Well, telling the truth in this way is against Elizabeth's principles (shame copying Rod's essay wasn't also against her principles, huh?) She thinks Rod should confess all by himself without her prompting, otherwise it won't count for some reason. Elizabeth, honey. If there's one thing you will learn in your life it's that you can't expect other people to do the right thing and save you from whatever predicament you've found yourself in. You have to EMPOWER YOURSELF and stop being such a doormat. 

But this is a Sweet Valley High book we're talking about, so of course Elizabeth's method is proven right, guy feels so bad he confesses, and Elizabeth is everyone's princess again.


Her lack of people-reading skills is displayed again in The New Elizabeth, where staid old sensible Wakefield decides she needs to shake up her image by doing something wild and crazy. So she secretly learns to surf, failing to realise (not for the first or last time) that boyfriends get a little upset when you keep running off to secret rendevouz and refuse to tell them where you're going. Actually, that is a whole Elizabeth trope in its own right see Love Letters for Sale, Model Flirt etc. 

She invites her pals to a surfing contest she's entered, planning to blow them all away with how cool she is. Except at the last minute she decides she has to lose the contest, and deliberately wipes out. Why? Because the guy who's been teaching her to surf has a secret admirer, Laurie, who is also in the contest. Liz figures if Laurie wins, Sean will notice her (he sees her every day, to be fair) and fall in love with her. Naturally, this plan works perfectly, although Liz now bears the reputation of a boring person who is DELUSIONAL ABOUT BEING GOOD AT SURFING and randomly enters contests she's not qualified for. Never mind, falling on your sword is what life is all about, according to the SHV moral code.

Before you're tempted to do the same, please note that in reality people don't fall in love with people because they're impressed by their surfing skills. This guy isn't going to change who he's sexually attracted to because someone won a contest. Hormones don't work like that. The message seems to be that Elizabeth must never put herself first, because when you win, someone else loses. Um, Francine Pascal? An even better message for teens might be: do your damn best at everything even if it's going to put people's noses out of joint. If it pisses them off, that's their problem.

Winter Carnival is touted as one of those jolly japes the twins seem to go on every few weeks (they have so many spring breaks and summer vacations in their junior year alone I have to assume Sweet Valley exists in a parallel universe where time operates on a different scale. But this book actually gets quite dark. Again, with SPOILERS: Elizabeth starts feeling (rightfully) resentful of the way Jessica always expects her to pick up her slack. When it's Jessica's turn to make dinner she leaves Liz a note asking her to do it as Jess is WAY busy. (at Lila's or something?) Liz was just on her way out for a fun date with (short-lived Todd substitute) Jeffrey but when she sees the note she figures she has to obey it. Jeffrey suggests she just pretend she didn't see the note (one of the advantages of living in the era before smartphones) but Liz rejects this idea, saying she couldn't do it to their parents they'd get home from work and find no meal for them.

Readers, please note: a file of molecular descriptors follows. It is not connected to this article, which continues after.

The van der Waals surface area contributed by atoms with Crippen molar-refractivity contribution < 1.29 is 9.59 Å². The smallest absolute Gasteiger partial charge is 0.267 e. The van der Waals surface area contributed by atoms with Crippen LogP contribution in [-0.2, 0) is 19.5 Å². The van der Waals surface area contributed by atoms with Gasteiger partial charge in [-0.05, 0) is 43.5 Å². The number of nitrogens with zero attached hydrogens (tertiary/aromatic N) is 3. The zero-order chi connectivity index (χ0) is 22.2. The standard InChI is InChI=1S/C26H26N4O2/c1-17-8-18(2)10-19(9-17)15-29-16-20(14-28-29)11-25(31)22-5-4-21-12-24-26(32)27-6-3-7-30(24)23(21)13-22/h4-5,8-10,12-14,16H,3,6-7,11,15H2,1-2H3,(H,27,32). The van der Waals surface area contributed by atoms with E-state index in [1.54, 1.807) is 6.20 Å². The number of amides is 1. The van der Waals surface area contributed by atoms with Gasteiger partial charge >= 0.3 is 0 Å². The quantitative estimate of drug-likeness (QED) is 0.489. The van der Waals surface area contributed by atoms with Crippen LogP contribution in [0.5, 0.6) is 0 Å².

Right, Liz, this is what you should do. Ignore the note. Your parents will get home, be annoyed that Jessica hasn't made dinner, then order a pizza and enjoy that. (They strike me as the kind of people who would probably shower before eating / the minute they got home from work, anyway). Then Jessica gets in trouble, you feign ignorance over the note, and justice is served. If she had just done this EVERY time Jess tried to manipulate her into doing chores, Jess would soon have figured out that she'd have to actually do her jobs if she didn't want to be in trouble. (Another question: why don't the twins' parents ever intervene? They're often there when Jessica asks Liz to start washing up or whatever because she has to make a vital phone call right after dinner.)

Anyway, it's events like these that make Liz really mad. Mad enough to abandon the ski holiday and go home. Jessica follows, her car skids on the ice and she dies. PSYCHE! It's all a dream. (We still have to go through a morose period of mourning, though. Like I said,  it's a surprisingly dark book.) Anyway, when Liz wakes up she's so glad that Jessica's alive she forgets all her anger. So... Jessica doesn't change, Liz swallows down her resentment once again, everyone carries on as before. Fine.... 


I hated A Night To Remember when I first read it, but it's now one of my faves. It marks the first departure from SVH being about small-town school conflicts to the new era of the series featuring werewolves, vampires, supermodels and other ridiculous but likeable melodramas.

Jess and Liz are planning the school prom together and as usual Jess wants all the glory with none of the work. For once Liz shows a little backbone and just starts TELLING THE TRUTH so when people ask her why Jess isn't at the prom committe meeting she just says "I don't know" rather than making an excuse. Why did she ever need to do anything else? Liz decides that instead of being the behind-the-scenes person, this time she wants a little of the limelight for herself. OF course, disaster ensues, and Jess ends up inadvertently killing her own boyfriend via spiking Liz's drink, leading to Liz's first drink-driving accident. 

So I think the moral here is that, if you're a downtrodden doormat, you must STAY that way, because as we've seen, getting angry and trying to change the way people take advantage of you is a short cut to "death by car crash". Two books can't lie. 

I hate this moral, and I especially hate the fact that Liz is held up to young readers as a paragon of virtue. Are we all supposed to put up with people treating us like crap? If we ever try to break out of our shells and become a new person, someone a little more confident and gutsy, will that really lead to catastophe? 

The twins have plenty of admirable qualities: I don't know any teenagers as entrepreneurial as Jessica (she's tried out more jobs than the average 30-year-old) and I was always impressed with how Elizabeth took on adult responsibilites at an age when I was still spending all my free time practising handstands. I just wish the writers had tried to throw in some helpful hints about how not to be treated like crap – useful advice at any age.  

I LOVE the spoof covers from https://twitter.com/paprbckparadise!)